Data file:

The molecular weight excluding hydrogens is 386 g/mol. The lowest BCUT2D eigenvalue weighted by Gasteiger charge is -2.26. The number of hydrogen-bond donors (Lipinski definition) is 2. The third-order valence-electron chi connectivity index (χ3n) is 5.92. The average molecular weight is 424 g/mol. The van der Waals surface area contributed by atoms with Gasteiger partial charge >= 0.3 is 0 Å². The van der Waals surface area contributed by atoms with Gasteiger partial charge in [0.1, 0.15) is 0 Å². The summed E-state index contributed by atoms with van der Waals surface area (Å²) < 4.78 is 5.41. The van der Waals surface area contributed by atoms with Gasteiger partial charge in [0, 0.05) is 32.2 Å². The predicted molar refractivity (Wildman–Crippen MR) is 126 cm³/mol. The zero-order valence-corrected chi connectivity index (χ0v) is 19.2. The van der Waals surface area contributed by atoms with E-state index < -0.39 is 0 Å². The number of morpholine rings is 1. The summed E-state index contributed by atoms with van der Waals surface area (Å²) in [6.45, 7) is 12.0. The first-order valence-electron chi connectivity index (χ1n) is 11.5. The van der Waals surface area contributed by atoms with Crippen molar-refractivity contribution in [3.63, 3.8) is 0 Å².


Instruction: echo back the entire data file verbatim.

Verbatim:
The molecular weight excluding hydrogens is 386 g/mol. The lowest BCUT2D eigenvalue weighted by Gasteiger charge is -2.26. The number of hydrogen-bond donors (Lipinski definition) is 2. The third-order valence-electron chi connectivity index (χ3n) is 5.92. The average molecular weight is 424 g/mol. The van der Waals surface area contributed by atoms with Gasteiger partial charge >= 0.3 is 0 Å². The van der Waals surface area contributed by atoms with Gasteiger partial charge in [0.1, 0.15) is 0 Å². The summed E-state index contributed by atoms with van der Waals surface area (Å²) < 4.78 is 5.41. The van der Waals surface area contributed by atoms with Gasteiger partial charge in [0, 0.05) is 32.2 Å². The predicted molar refractivity (Wildman–Crippen MR) is 126 cm³/mol. The zero-order valence-corrected chi connectivity index (χ0v) is 19.2. The van der Waals surface area contributed by atoms with E-state index < -0.39 is 0 Å². The number of morpholine rings is 1. The summed E-state index contributed by atoms with van der Waals surface area (Å²) in [6.45, 7) is 12.0. The first-order valence-electron chi connectivity index (χ1n) is 11.5. The van der Waals surface area contributed by atoms with Crippen molar-refractivity contribution in [3.63, 3.8) is 0 Å².